Peter Jackson’s fifth feature is a playful blend of comedy, thriller and supernatural horror and was an effective Hollywood calling card for Weta FX. Frank Bannister (Michael J Fox) resides in Fairwater, where he runs a supernatural scam. Aided by some spectral consorts, he engineers hauntings and “exorcises” the ghosts for a fee. When a genuine spook starts knocking off the locals, the FBI suspects Frank is the culprit. To clear his name, Frank must deal to the real perpetrator – none other than the Grim Reaper ...
Director David Blyth — the man behind Death Warmed Up, New Zealand’s first horror movie — enters the supernatural with his sixth dramatic feature. Newcomer Yoson An plays a Chinese immigrant whose mother has no idea that he has a Kiwi girlfriend. Insistent on an arranged marriage, she takes him to matchmaker Madam Yin (Geeling Ng), whose idea of the perfect bride sees Jason caught up in the ancient Chinese practise of minghūn: a spirit marriage. After premiering at Auckland's 2013 Asia Pacific Film Festival, Ghost Bride was seen extensively across Asia.
The Haunting of Barney Palmer is a fantasy film for children about a young boy who is haunted by his great uncle. Young Barney fears that he has inherited the Scholar family curse; a suite of 80s-era effects ramp up the supernatural suspense. The film was a co-production between PBS (United States) and Wellington's Gibson Group, which resulted in Ned Beatty (Deliverance, Network) being cast. It was written by Margaret Mahy, based on her Carnegie Award-winning novel The Haunting, and an early fruitful collaboration between her and director Yvonne Mackay.
A young couple (Danielle Cormack and Erik Thomson) wander into a photographic studio, where the owner seems to have the power to bring another age to life. Chosen for many international festivals including Clermont-Ferrand, Snap marked another collaboration for filmmakers Stuart McKenzie and Neil Pardington. Inventive and sly, the film plays like a twisted episode of The Twilight Zone, one in which the lead-up to the shock finale provides at least half the fun. Peter Hambleton steals the show, as the oddball photographer with Cormack in his sights.
In director Garth Maxwell’s 1993 gothic horror twins Jack and Dora (late US actor Alexis Arquette and Kiwi Sarah Smuts-Kennedy) are separated while young; their adult reunion sees them battling the trauma of their past while being pursued by Jack’s sadistic step sisters. Complete with ESP,and a steam-driven hypnosis machine, Maxwell makes an exuberant and surreal contribution to the cinema of unease. New York Times’ Stephen Holden lauded the heady head-spinner as “a superior genre film” with a “feverish intensity that recalls scenes from Hitchcock and De Palma.”
After adapting the slimy transmogrifying Wilberforces of Maurice Gee novel Under the Mountain for the small screen, scriptwriter (and future sci-fi novelist) Ken Catran returned with his own tale of kids and extraterrestrial contact. The series follows holidaying teen Gretchen (Sarah Dunn) trying to unravel the mystery of a weathervane — a "daisy rod" which seems to have otherworldly powers — and curious objects found in a tapu swamp. Backing up this girl-power sci-fi adventure are Catherine Wilkin, Roy Billing and Utu star Zac Wallace.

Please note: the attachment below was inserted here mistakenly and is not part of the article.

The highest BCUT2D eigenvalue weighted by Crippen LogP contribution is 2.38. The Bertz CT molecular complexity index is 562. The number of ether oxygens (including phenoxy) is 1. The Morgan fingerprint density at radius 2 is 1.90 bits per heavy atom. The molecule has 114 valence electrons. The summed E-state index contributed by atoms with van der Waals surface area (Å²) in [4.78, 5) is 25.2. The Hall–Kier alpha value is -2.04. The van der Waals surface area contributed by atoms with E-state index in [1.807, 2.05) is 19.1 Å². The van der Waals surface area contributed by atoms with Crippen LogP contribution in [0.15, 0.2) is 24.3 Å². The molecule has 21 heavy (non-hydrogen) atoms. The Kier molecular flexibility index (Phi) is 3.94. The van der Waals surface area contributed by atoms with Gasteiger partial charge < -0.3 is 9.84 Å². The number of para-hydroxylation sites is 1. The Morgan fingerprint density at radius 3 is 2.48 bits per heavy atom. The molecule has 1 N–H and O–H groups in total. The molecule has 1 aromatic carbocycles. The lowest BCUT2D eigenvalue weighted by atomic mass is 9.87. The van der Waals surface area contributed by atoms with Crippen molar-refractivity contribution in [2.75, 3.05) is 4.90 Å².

In director Gaylene Preston's genre-bending tale, Meg (Heather Bolton) buys a stylish old Jaguar so she can be more independent. While driving on a country road, she hears screams in the back – but there's no one there. In the excerpt above, she picks up a mysterious woman in the rain. Later she discovers that the woman was the car's previous owner, and she is missing. Now her killer might just be stalking Meg too. For their first, acclaimed feature, Preston and producer Robin Laing rented out local cinemas, conclusively proving that Mr Wrong had an audience.
After adapting Maurice Gee classic Under the Mountain for TV, writer Ken Catran wrote his own tale of teen extraterrestrial contact. While holidaying with relatives in the country astronomy-mad Gretchen discovers that a farm weathervane has mysterious powers. In this second episode of the girl-power sci-fi series, the weathervane does strange things to cars and appliances; and Gretchen and local scallywag Ronny discover a secret in a tapu swamp threatened by development. Actors Zac Wallace and Roy Billing feature, and future weatherman Jim Hickey cameos.
Tales of the Mist was an 80s series for children that dramatised six folk stories by writer Anthony Holcroft. Narrated as a bedtime story, and imbued with animism (the belief that things in the natural world posses a ‘spirit’) each story features an otherwordly encounter. Girl in the Cabbage Tree sees a lonely farmer (Russell Smith) discover a young woman in a giant ti kouka. They marry but she remains a mystery; when she disappears he learns a lesson of freedom and love. The show was directed by NZ kids TV veteran Kim Gabara (Woolly Valley, Count Homogenized).
Tattoo artist Jake Sawyer (Jason Behr, American star of Roswell) travels the world looking for ethnic designs to exploit for his art. At a tattoo expo in Singapore, he is introduced to the traditional Samoan tattoo, and falls for Sina (No. 2's Mia Blake) the beautiful cousin of tattooist Alipati. When Jake recklessly steals a Samoan tattooing tool, he unwittingly unleashes a powerful spirit that endangers everyone he touches. This inaugural Kiwi-Singaporean co-production was directed by Peter Burger and produced by Robin Scholes (Once Were Warriors).